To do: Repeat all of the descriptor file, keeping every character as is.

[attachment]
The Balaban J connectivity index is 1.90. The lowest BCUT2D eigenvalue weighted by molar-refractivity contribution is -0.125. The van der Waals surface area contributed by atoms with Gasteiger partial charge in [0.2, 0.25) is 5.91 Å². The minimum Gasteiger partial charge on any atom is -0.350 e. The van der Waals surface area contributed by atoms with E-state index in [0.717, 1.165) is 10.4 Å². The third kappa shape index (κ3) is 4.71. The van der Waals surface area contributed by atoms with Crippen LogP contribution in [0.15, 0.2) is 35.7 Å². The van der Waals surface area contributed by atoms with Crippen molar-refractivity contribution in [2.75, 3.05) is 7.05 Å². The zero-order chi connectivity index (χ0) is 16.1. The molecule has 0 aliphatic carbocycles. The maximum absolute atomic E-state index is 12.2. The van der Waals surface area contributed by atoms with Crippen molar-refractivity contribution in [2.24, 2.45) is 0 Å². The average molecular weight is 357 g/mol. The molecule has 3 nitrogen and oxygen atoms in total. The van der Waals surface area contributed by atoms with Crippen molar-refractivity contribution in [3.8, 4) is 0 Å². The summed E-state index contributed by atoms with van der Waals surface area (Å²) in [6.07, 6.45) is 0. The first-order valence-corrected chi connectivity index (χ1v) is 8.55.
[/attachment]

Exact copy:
The Balaban J connectivity index is 1.90. The lowest BCUT2D eigenvalue weighted by molar-refractivity contribution is -0.125. The van der Waals surface area contributed by atoms with Gasteiger partial charge in [0.2, 0.25) is 5.91 Å². The minimum Gasteiger partial charge on any atom is -0.350 e. The van der Waals surface area contributed by atoms with E-state index in [0.717, 1.165) is 10.4 Å². The third kappa shape index (κ3) is 4.71. The van der Waals surface area contributed by atoms with Crippen LogP contribution in [0.15, 0.2) is 35.7 Å². The van der Waals surface area contributed by atoms with Crippen molar-refractivity contribution in [2.75, 3.05) is 7.05 Å². The zero-order chi connectivity index (χ0) is 16.1. The molecule has 0 aliphatic carbocycles. The maximum absolute atomic E-state index is 12.2. The van der Waals surface area contributed by atoms with Crippen molar-refractivity contribution in [2.24, 2.45) is 0 Å². The average molecular weight is 357 g/mol. The molecule has 3 nitrogen and oxygen atoms in total. The van der Waals surface area contributed by atoms with Crippen molar-refractivity contribution in [3.8, 4) is 0 Å². The summed E-state index contributed by atoms with van der Waals surface area (Å²) in [6.07, 6.45) is 0. The first-order valence-corrected chi connectivity index (χ1v) is 8.55.